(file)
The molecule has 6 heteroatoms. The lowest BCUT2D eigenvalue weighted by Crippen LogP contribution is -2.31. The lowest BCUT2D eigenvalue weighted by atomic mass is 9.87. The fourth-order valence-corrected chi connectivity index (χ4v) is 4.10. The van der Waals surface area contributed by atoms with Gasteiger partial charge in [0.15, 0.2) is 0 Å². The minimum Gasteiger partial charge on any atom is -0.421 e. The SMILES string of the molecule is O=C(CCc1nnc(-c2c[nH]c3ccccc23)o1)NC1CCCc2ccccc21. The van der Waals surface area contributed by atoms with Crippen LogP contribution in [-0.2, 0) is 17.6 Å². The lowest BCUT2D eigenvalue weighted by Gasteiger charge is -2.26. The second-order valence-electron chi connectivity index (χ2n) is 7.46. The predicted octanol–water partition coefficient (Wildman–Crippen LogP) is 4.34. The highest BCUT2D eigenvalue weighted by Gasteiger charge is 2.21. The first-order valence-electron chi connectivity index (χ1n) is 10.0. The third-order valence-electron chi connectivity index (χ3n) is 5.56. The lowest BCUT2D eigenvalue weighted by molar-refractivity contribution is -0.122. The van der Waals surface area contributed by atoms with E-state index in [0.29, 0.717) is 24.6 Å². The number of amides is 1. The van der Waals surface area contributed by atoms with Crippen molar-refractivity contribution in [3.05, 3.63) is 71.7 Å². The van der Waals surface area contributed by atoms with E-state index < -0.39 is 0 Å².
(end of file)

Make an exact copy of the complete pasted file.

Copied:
The molecule has 6 heteroatoms. The lowest BCUT2D eigenvalue weighted by Crippen LogP contribution is -2.31. The lowest BCUT2D eigenvalue weighted by atomic mass is 9.87. The fourth-order valence-corrected chi connectivity index (χ4v) is 4.10. The van der Waals surface area contributed by atoms with Gasteiger partial charge in [0.15, 0.2) is 0 Å². The minimum Gasteiger partial charge on any atom is -0.421 e. The SMILES string of the molecule is O=C(CCc1nnc(-c2c[nH]c3ccccc23)o1)NC1CCCc2ccccc21. The van der Waals surface area contributed by atoms with Crippen LogP contribution in [-0.2, 0) is 17.6 Å². The lowest BCUT2D eigenvalue weighted by Gasteiger charge is -2.26. The second-order valence-electron chi connectivity index (χ2n) is 7.46. The predicted octanol–water partition coefficient (Wildman–Crippen LogP) is 4.34. The highest BCUT2D eigenvalue weighted by Gasteiger charge is 2.21. The first-order valence-electron chi connectivity index (χ1n) is 10.0. The third-order valence-electron chi connectivity index (χ3n) is 5.56. The lowest BCUT2D eigenvalue weighted by molar-refractivity contribution is -0.122. The van der Waals surface area contributed by atoms with E-state index in [0.29, 0.717) is 24.6 Å². The number of amides is 1. The van der Waals surface area contributed by atoms with Crippen molar-refractivity contribution in [3.05, 3.63) is 71.7 Å². The van der Waals surface area contributed by atoms with E-state index < -0.39 is 0 Å².